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Growing grain—harvesting, threshing, winnowing, and storing
Sep 13, 2011 - Charlotte from Peaceful Valley
If you grow vegetables, you can also grow grain in your home garden.
You don’t need to have acreage as far as the eye can see. Our video on planting grain shows you how to prepare the soil and plant cereal grain seeds in a small area. Tricia demos how to harvest the grain in our latest video.
The color of the grain gradually changes from green to golden brown. Grain ripens in three stages and you can monitor this by checking a piece of grain.
1) Milky: press on a grain and see milky liquid ooze out.
Harvest a plot in the way that is easiest for you. Use your hands to snap off the seed heads, or cut the seed heads off with pruners, a sickle, or a scythe.
Dry the heads or sheaves in your wheat plot for 7 to 10 days before threshing.
Time to define some vocabulary you may not know, unless you grew up on a wheat farm.
Chaff: The seed heads and straw from the plant.
Rubbing with your hands.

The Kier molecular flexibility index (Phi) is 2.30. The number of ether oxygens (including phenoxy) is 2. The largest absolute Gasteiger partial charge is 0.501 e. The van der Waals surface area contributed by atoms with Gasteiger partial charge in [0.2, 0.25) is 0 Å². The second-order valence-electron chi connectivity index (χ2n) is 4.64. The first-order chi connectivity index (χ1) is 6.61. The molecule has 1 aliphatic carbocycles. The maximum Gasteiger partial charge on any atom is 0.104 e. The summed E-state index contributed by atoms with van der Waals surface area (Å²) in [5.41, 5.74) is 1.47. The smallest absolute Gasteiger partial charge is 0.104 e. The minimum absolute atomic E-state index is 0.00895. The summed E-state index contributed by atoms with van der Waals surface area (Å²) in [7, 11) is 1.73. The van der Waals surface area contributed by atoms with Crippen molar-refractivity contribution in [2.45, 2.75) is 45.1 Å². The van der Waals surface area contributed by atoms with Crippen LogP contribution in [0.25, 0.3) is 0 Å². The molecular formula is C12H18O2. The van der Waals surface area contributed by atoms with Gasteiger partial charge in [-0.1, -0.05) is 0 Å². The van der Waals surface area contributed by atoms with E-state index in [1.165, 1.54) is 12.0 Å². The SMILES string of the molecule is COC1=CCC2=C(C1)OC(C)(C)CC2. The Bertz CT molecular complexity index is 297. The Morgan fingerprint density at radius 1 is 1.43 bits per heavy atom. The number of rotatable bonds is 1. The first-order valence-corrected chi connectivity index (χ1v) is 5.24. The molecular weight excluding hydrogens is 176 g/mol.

After threshing you will winnow:
Winnow by pouring from one container to another, in front of a fan for best results.
Keep your grain fresh when you store it below 60F, free from oxygen, moisture, and pests. You can do this by bagging and freezing it, or putting it in food-safe, airtight buckets along with oxygen-absorber packets. Utah State Cooperative Extension has details on how to store wheat at home.
Need more information?
Sara Pitzer is your new pal. She wrote Homegrown Whole Grains: Grow, Harvest & Cook Wheat, Barley, Oats, Rice, Corn & More. As Tricia says in our video, “do yourself a favor” and get this book to help you grow your own grain.
Review the harvesting steps with Tricia as she harvests, threshes and winnows in our latest video.
Categories: Organic Seeds, Organic Cereal Seed, Cover Crop, Cereal Seeds, Pruning & Cutting Tools, Hand Sickle, Scythe, Homesteading Books, Food Processing & Preservation, Food Mills & Crushers
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